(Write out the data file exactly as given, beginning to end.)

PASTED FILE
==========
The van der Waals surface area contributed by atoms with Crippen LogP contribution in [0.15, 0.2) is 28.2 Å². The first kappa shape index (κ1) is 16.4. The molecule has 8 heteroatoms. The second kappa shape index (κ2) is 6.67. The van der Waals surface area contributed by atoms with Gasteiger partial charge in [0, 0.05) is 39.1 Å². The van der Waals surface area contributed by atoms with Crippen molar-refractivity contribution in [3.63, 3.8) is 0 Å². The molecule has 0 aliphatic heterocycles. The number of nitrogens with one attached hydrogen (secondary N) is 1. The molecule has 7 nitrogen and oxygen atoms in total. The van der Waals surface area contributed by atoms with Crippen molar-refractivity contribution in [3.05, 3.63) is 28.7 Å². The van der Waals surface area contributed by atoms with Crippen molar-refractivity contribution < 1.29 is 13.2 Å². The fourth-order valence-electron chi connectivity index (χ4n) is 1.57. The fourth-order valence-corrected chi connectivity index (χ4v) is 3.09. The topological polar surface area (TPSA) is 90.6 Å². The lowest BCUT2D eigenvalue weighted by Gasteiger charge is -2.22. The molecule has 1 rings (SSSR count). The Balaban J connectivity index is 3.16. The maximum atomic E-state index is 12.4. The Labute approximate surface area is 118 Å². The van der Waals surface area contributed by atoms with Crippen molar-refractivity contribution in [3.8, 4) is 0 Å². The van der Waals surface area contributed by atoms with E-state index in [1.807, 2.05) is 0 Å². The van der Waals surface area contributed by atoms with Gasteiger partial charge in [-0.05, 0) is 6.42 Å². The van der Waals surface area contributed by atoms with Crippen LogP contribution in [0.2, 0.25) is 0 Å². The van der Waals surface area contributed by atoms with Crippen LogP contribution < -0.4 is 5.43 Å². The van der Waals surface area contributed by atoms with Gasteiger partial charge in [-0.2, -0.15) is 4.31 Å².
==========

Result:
The van der Waals surface area contributed by atoms with Crippen LogP contribution in [0.15, 0.2) is 28.2 Å². The first kappa shape index (κ1) is 16.4. The molecule has 8 heteroatoms. The second kappa shape index (κ2) is 6.67. The van der Waals surface area contributed by atoms with Gasteiger partial charge in [0, 0.05) is 39.1 Å². The van der Waals surface area contributed by atoms with Crippen molar-refractivity contribution in [3.63, 3.8) is 0 Å². The molecule has 0 aliphatic heterocycles. The number of nitrogens with one attached hydrogen (secondary N) is 1. The molecule has 7 nitrogen and oxygen atoms in total. The van der Waals surface area contributed by atoms with Crippen molar-refractivity contribution in [3.05, 3.63) is 28.7 Å². The van der Waals surface area contributed by atoms with Crippen molar-refractivity contribution < 1.29 is 13.2 Å². The fourth-order valence-electron chi connectivity index (χ4n) is 1.57. The fourth-order valence-corrected chi connectivity index (χ4v) is 3.09. The topological polar surface area (TPSA) is 90.6 Å². The lowest BCUT2D eigenvalue weighted by Gasteiger charge is -2.22. The molecule has 1 rings (SSSR count). The Balaban J connectivity index is 3.16. The maximum atomic E-state index is 12.4. The Labute approximate surface area is 118 Å². The van der Waals surface area contributed by atoms with Crippen molar-refractivity contribution in [3.8, 4) is 0 Å². The van der Waals surface area contributed by atoms with E-state index in [1.807, 2.05) is 0 Å². The van der Waals surface area contributed by atoms with Gasteiger partial charge in [-0.05, 0) is 6.42 Å². The van der Waals surface area contributed by atoms with Crippen LogP contribution in [0.2, 0.25) is 0 Å². The van der Waals surface area contributed by atoms with Crippen LogP contribution < -0.4 is 5.43 Å². The van der Waals surface area contributed by atoms with Gasteiger partial charge in [-0.2, -0.15) is 4.31 Å².